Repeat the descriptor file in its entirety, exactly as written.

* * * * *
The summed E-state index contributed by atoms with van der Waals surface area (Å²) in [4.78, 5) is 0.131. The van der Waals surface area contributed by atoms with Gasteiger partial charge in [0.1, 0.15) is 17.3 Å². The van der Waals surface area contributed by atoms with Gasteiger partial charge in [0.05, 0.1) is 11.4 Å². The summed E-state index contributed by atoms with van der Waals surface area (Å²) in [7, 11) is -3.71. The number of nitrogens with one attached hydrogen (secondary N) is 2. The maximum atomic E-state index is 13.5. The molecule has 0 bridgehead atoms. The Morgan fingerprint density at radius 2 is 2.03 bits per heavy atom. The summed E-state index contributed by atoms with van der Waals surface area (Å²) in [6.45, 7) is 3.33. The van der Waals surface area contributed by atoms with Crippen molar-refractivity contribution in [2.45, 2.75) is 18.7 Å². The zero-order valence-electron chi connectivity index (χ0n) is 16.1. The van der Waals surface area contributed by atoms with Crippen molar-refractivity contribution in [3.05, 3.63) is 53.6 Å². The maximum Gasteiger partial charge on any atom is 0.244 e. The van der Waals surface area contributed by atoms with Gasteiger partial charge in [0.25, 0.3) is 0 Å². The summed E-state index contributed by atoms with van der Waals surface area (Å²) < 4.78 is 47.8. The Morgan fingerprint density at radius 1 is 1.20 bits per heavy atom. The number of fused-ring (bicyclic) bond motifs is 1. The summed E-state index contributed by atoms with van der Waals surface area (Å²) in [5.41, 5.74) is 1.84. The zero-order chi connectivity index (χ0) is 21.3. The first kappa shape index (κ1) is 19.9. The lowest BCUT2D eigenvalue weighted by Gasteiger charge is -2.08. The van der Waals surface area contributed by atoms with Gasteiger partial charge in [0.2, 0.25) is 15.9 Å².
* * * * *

The summed E-state index contributed by atoms with van der Waals surface area (Å²) in [4.78, 5) is 0.131. The van der Waals surface area contributed by atoms with Gasteiger partial charge in [0.1, 0.15) is 17.3 Å². The van der Waals surface area contributed by atoms with Gasteiger partial charge in [0.05, 0.1) is 11.4 Å². The summed E-state index contributed by atoms with van der Waals surface area (Å²) in [7, 11) is -3.71. The number of nitrogens with one attached hydrogen (secondary N) is 2. The maximum atomic E-state index is 13.5. The molecule has 0 bridgehead atoms. The Morgan fingerprint density at radius 2 is 2.03 bits per heavy atom. The summed E-state index contributed by atoms with van der Waals surface area (Å²) in [6.45, 7) is 3.33. The van der Waals surface area contributed by atoms with Crippen molar-refractivity contribution in [2.45, 2.75) is 18.7 Å². The zero-order valence-electron chi connectivity index (χ0n) is 16.1. The van der Waals surface area contributed by atoms with Crippen molar-refractivity contribution in [3.05, 3.63) is 53.6 Å². The maximum Gasteiger partial charge on any atom is 0.244 e. The van der Waals surface area contributed by atoms with Gasteiger partial charge in [0.25, 0.3) is 0 Å². The summed E-state index contributed by atoms with van der Waals surface area (Å²) < 4.78 is 47.8. The Morgan fingerprint density at radius 1 is 1.20 bits per heavy atom. The number of fused-ring (bicyclic) bond motifs is 1. The summed E-state index contributed by atoms with van der Waals surface area (Å²) in [5.41, 5.74) is 1.84. The zero-order chi connectivity index (χ0) is 21.3. The first kappa shape index (κ1) is 19.9. The lowest BCUT2D eigenvalue weighted by Gasteiger charge is -2.08. The van der Waals surface area contributed by atoms with Gasteiger partial charge in [0.2, 0.25) is 15.9 Å².